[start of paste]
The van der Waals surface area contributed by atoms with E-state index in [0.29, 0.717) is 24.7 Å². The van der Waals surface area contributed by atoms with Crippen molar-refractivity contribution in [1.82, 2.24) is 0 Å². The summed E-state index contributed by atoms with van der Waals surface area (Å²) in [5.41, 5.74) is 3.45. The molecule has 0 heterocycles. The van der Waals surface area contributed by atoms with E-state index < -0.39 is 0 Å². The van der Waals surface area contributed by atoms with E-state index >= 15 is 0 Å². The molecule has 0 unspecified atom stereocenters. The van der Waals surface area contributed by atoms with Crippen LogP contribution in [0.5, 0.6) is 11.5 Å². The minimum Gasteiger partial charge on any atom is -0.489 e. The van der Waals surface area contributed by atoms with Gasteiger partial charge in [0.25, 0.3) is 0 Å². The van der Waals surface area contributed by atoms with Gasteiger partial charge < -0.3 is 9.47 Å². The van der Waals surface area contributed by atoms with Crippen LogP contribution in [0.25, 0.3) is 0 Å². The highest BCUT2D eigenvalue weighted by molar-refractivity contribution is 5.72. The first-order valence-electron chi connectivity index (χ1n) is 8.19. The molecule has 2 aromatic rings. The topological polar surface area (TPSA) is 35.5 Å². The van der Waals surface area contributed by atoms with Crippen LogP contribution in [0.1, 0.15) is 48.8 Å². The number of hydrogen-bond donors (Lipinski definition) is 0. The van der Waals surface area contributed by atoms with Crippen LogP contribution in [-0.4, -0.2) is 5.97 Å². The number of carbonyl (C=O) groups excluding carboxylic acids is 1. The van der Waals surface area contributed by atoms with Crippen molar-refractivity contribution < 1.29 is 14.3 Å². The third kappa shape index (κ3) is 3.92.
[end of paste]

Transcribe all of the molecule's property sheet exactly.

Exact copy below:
The van der Waals surface area contributed by atoms with E-state index in [0.29, 0.717) is 24.7 Å². The van der Waals surface area contributed by atoms with Crippen molar-refractivity contribution in [1.82, 2.24) is 0 Å². The summed E-state index contributed by atoms with van der Waals surface area (Å²) in [5.41, 5.74) is 3.45. The molecule has 0 heterocycles. The van der Waals surface area contributed by atoms with E-state index < -0.39 is 0 Å². The van der Waals surface area contributed by atoms with E-state index >= 15 is 0 Å². The molecule has 0 unspecified atom stereocenters. The van der Waals surface area contributed by atoms with Crippen LogP contribution in [0.5, 0.6) is 11.5 Å². The minimum Gasteiger partial charge on any atom is -0.489 e. The van der Waals surface area contributed by atoms with Gasteiger partial charge in [0.25, 0.3) is 0 Å². The van der Waals surface area contributed by atoms with Gasteiger partial charge < -0.3 is 9.47 Å². The van der Waals surface area contributed by atoms with Crippen LogP contribution in [0.25, 0.3) is 0 Å². The highest BCUT2D eigenvalue weighted by molar-refractivity contribution is 5.72. The first-order valence-electron chi connectivity index (χ1n) is 8.19. The molecule has 2 aromatic rings. The topological polar surface area (TPSA) is 35.5 Å². The van der Waals surface area contributed by atoms with Crippen LogP contribution in [0.1, 0.15) is 48.8 Å². The number of hydrogen-bond donors (Lipinski definition) is 0. The van der Waals surface area contributed by atoms with Crippen LogP contribution in [-0.4, -0.2) is 5.97 Å². The number of carbonyl (C=O) groups excluding carboxylic acids is 1. The van der Waals surface area contributed by atoms with Crippen molar-refractivity contribution < 1.29 is 14.3 Å². The third kappa shape index (κ3) is 3.92.